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Immigration Law in Arizona

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TheEgoist
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That sounds like any conservative Republican boilerplate.

The "Rule of Law" is not God. There is no moral obligation to obey an immoral law simply because it is "the law." Breaking an immoral law is not showing disregard for "the law" as a concept or as a category, but simply showing disregard for that specific law. A law which has no legitimacy may morally be freely broken and those who do so and thereby pursue values, and rationally further their lives, are heroic. Objectivists of all people ought to recognize this and hold them up as so, not act as xenophopic nationalists act.

I would differentiate between a woman burning her bra in front of the capital for political effect from what is occurring currently where people are violating the law for financial gain in determining heroism. Immigration law breakers are not generally making some principled stand for rights anymore than a prostitute is.

I agree that the rule of law is not "god," but thanks for the implication that what you say carries.

It is, however, critical to the execution of governments legitimate charge. Without it, you have anarchy. If you view our government as having become so heinous that anarchy is preferable, then by all means break every unjust law you can find. Personally, for me, walking across a line is way down on the list from protecting the 50% of my life they confiscate each year to pay for all your heroes medical care, amongst other things.

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To attempt to achieve the good by undermining proper function of the government as an enforcer of an established law (which means all laws of that land) when intellectual persuasion against immoral laws IS possible is to reject reason as means with which men should deal with one another.

Wow. That is just fantastic. To equate breaking an immoral law with rejecting reason as the means with which men should deal with one another defintely falls under the "war is peace; freedom is slavery; ignorance is strength" category.

The issue, as Binswanger notes, in disobeying unjust laws (laws which represent the initiation of physical force) is whether or not breaking that law involves the use of force. If it does not, then it not only is not immoral but an embrace of reason as a means of human interaction (granted the action is rational, like migrating to further your life, and not like smoking crack for example.)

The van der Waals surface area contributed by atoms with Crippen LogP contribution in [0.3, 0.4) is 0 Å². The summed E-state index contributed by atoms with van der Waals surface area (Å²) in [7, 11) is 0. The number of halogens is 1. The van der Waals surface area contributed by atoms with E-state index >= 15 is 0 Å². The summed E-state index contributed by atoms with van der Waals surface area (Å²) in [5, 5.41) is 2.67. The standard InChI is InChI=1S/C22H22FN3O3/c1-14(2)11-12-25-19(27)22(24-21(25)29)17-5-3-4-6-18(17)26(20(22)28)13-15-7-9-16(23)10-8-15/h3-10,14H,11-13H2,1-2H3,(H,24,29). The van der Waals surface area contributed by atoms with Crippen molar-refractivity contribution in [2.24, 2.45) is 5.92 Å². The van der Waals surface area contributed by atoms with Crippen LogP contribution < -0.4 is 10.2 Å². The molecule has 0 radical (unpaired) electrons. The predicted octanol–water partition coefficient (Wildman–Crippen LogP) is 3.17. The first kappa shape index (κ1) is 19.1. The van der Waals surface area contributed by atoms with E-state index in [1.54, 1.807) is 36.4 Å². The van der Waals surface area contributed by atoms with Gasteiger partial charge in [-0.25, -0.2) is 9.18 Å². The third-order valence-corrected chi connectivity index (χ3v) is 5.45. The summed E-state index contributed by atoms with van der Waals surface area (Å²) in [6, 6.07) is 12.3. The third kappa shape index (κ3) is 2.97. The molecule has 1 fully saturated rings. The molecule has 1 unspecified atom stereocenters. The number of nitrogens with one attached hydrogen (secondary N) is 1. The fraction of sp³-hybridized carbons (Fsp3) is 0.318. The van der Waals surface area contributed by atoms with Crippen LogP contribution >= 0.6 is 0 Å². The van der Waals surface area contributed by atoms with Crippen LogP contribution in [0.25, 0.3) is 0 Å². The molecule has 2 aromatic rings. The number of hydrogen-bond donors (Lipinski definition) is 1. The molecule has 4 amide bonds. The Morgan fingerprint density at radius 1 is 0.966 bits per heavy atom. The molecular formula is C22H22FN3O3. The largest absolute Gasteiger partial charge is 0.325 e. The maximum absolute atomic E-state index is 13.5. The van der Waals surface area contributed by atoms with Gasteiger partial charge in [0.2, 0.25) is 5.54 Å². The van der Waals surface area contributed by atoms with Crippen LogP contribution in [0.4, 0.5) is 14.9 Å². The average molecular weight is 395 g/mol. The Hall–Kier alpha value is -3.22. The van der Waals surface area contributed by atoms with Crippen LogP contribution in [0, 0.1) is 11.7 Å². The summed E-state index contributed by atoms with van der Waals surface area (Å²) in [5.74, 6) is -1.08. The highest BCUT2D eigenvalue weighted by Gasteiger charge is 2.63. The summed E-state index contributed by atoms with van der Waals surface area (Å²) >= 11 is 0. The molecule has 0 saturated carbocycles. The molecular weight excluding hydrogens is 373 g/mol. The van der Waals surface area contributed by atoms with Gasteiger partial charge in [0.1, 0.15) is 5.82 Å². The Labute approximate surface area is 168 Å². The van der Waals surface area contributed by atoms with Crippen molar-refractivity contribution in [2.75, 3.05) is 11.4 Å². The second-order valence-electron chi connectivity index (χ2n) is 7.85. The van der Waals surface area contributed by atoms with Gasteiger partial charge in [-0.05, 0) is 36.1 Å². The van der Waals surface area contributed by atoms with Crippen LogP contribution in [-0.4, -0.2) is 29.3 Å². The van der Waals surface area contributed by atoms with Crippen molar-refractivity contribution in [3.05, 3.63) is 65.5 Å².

If you do not think you should follow the law of the land why should they?

You are under no moral obligation to follow this law, and neither are they. Again, as already stated, breaking an immoral law is not showing disregard for "the law" as a concept or as a category, but simply showing disregard for that specific law. The only laws one is obliged to follow are objective laws (ie,. laws that prohibit the initiation of force or fraud.) NO OTHER LAW is moral, and NO OTHER LAW is one obliged to follow. It may be practical to follow certain unjust laws, but you are not under a duty to follow them.

Edited by 2046
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Where's the line drawn?

My rights are violated by a government that forces me to pay large portions of my hard earned income (in staggeringly higher amounts then many of my fellow citizens). They determine that I need to do an accounting for them each time the earth does a complete orbit around the sun.

When is law breaking the moral thing to do?

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There are three categories of actions you listed:

1. Immoral and rights violating action: selling drugs to children.

2. Immoral actions that do not violate anyone's rights: selling drugs to addicts and prostitution.

3. Moral actions which do not violate anyone's rights: keeping your income and trading with others to the benefit of both parties (be it a trade in which money is exchanged for food, or money is exchanged for a service performed)

Do you really disagree with that categorization, and on what basis?

I'm not fighting or destroying anyone, I'm just ignoring some of the things they want me to do. That has no bearing whatsoever on anyone's ability to protect rights.

I understand the differences in the categories as you have presented them. What I am attempting to demonstrate, perhaps poorly, is that breaking any law that one views as unjust, then opens up the Pandora's box of everyone obeying only those laws which they choose to respect, and that negates the validity and usefulness of those laws. It is an admission, perhaps justified(in my angrier moments I would agree) that reason is futile as response against the government with which you are dealing. Once that becomes true, all bets are off.